While reading “Forget About Policing Plagiarism. Just Teach.” by Rebecca Howard and hearing my classmates’ thoughts, I discovered a new perspective on plagiarism and cheating that I had never thought of before. I learned that classmates are not the only perpetrators of plagiarism- some teachers play a role in encouraging this type of behavior as well. It is unfair for teachers to constantly expect new, creative, and individualistic work when they do not give this kind of work themselves. The article states that teachers even gloat about how easy it has become to spot plagiarism because of technology advancements. If they feel and share such excitement about how easy it is to catch cheaters that they gloat about it, I question why they would not understand their students’ excitement over how easy technology has made it to do the actual cheating. Building upon that, if they could understand how easy it is to cheat nowadays, why do many teachers assist this process by recycling their same work and assignments year after year? Instead of assigning tasks and activities that make their students think for themselves and express creativity and interest, the same untailored, basic questions are brought about for multiple years in a row, no matter who the students are, how they learn, or how society grows. As the article states, “We expect authentic writing from our students, yet do not write authentic assignments for them”. I believe this is where the entire “plague” sprouted. If teachers, being the role models of the classroom, put in more effort and interest into the class work, students will reciprocate by giving back that same kind of respect, attention, and original effort. As a result, the teacher-student bond will be more beneficial for both sides of the relationship due to the heavier challenges and richer accomplishments involved.
Before reading Carr’s article and our class discussion today, I thought research had shifted from hard cover books to Google because of the laziness and impatience of our generation. Instead of reading through page after page to find one piece of information, we want to type in our question and have a mind-boggling list of answers right in front of us. While this, in my opinion, is both a valid reason to shift research sources towards Google and a major example of our laziness, I believe there are more reasons our society is now drawn to the Internet to read or complete any research. Studying Carr’s article and hearing my classmates’ opinions about the topic of whether or not Google is making us stupid brought different, valid perspectives into the light.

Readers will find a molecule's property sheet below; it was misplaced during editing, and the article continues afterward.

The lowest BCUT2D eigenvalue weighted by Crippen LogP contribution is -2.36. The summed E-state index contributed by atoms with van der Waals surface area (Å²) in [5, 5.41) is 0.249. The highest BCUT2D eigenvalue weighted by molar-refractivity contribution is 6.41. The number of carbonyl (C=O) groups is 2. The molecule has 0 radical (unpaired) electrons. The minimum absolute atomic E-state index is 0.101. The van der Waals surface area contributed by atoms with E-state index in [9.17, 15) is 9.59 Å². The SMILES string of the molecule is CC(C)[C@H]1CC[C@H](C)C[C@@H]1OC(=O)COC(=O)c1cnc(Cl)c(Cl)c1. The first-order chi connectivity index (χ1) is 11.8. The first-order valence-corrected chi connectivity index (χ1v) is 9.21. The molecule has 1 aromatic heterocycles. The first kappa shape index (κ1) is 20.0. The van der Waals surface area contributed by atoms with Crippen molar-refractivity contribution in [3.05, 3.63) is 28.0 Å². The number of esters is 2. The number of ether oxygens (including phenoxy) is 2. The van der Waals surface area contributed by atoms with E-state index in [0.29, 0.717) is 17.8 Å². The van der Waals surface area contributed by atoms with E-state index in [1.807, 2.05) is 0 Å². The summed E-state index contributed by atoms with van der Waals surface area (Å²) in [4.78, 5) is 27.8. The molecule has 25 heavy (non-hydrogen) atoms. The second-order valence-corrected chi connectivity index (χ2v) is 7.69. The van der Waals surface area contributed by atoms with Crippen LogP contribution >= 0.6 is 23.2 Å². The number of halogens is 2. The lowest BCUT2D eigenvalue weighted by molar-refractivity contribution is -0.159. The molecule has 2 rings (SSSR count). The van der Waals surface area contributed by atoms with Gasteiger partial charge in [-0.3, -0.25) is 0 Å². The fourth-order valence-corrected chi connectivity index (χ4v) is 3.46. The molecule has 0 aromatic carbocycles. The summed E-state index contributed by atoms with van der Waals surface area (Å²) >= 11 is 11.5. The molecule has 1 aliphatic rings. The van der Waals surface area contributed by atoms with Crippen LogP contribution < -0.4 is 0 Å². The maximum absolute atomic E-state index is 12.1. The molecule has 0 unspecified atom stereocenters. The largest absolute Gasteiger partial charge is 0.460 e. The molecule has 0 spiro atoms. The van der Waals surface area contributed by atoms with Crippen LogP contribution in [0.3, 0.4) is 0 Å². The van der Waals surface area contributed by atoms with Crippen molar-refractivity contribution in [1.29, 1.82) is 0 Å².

Many people find comfort in some one thinking for them and hearing just what they want to hear. The Internet caters to that fact, monitors users’ interests and locations, manipulates what ads and links pop up while reading on Google. As an example, when I first got to Rome, I checked in my location on Facebook and, unsurprisingly, an hour later, as I went to go check my Gmail, an ad for the “10 Bests Places to Visit in Rome, Italy” popped up on my screen. This certainly caught my attention and I found myself scrolling through various tourist attractions I had the chance to look into. In his article, Carr states “They [media] supply the stuff of thought, but they also shape the process of thought”. When Google caters to our interests and shapes our way of thinking, it naturally pleases the user and makes any types of reading or Internet usage enjoyable. On the other hand, books are concrete in that their material is permanently printed for any audience, no matter one’s age, gender, or interests. This impersonal technique of research makes the process less interesting for the individual and the less attractive option for research. Google’s advantage is that they can make anything personal for any user, and we feed off of this manipulation.